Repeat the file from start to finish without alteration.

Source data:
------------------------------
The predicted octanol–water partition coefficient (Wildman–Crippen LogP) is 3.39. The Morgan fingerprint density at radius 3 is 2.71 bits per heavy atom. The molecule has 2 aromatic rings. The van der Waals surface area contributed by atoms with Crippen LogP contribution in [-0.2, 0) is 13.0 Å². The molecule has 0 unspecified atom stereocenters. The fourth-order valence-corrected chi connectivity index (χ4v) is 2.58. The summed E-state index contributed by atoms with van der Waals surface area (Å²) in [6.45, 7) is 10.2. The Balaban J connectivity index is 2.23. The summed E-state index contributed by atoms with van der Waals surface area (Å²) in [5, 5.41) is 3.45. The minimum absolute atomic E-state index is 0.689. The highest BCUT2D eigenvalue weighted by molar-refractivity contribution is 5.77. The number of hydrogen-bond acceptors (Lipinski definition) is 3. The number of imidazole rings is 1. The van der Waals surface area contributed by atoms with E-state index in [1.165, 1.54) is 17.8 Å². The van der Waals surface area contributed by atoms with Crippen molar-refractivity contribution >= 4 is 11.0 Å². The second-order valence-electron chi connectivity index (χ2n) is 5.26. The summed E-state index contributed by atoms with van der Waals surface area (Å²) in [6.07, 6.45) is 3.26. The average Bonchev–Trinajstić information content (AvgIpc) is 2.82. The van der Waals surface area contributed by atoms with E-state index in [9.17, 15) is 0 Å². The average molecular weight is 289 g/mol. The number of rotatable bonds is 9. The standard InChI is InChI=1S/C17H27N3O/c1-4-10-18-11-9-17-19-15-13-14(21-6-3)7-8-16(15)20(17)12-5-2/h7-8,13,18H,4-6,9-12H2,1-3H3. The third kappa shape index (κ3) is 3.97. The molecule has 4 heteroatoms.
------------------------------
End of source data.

The predicted octanol–water partition coefficient (Wildman–Crippen LogP) is 3.39. The Morgan fingerprint density at radius 3 is 2.71 bits per heavy atom. The molecule has 2 aromatic rings. The van der Waals surface area contributed by atoms with Crippen LogP contribution in [-0.2, 0) is 13.0 Å². The molecule has 0 unspecified atom stereocenters. The fourth-order valence-corrected chi connectivity index (χ4v) is 2.58. The summed E-state index contributed by atoms with van der Waals surface area (Å²) in [6.45, 7) is 10.2. The Balaban J connectivity index is 2.23. The summed E-state index contributed by atoms with van der Waals surface area (Å²) in [5, 5.41) is 3.45. The minimum absolute atomic E-state index is 0.689. The highest BCUT2D eigenvalue weighted by molar-refractivity contribution is 5.77. The number of hydrogen-bond acceptors (Lipinski definition) is 3. The number of imidazole rings is 1. The van der Waals surface area contributed by atoms with E-state index in [1.165, 1.54) is 17.8 Å². The van der Waals surface area contributed by atoms with Crippen molar-refractivity contribution >= 4 is 11.0 Å². The second-order valence-electron chi connectivity index (χ2n) is 5.26. The summed E-state index contributed by atoms with van der Waals surface area (Å²) in [6.07, 6.45) is 3.26. The average Bonchev–Trinajstić information content (AvgIpc) is 2.82. The van der Waals surface area contributed by atoms with E-state index in [9.17, 15) is 0 Å². The average molecular weight is 289 g/mol. The number of rotatable bonds is 9. The standard InChI is InChI=1S/C17H27N3O/c1-4-10-18-11-9-17-19-15-13-14(21-6-3)7-8-16(15)20(17)12-5-2/h7-8,13,18H,4-6,9-12H2,1-3H3. The third kappa shape index (κ3) is 3.97. The molecule has 4 heteroatoms.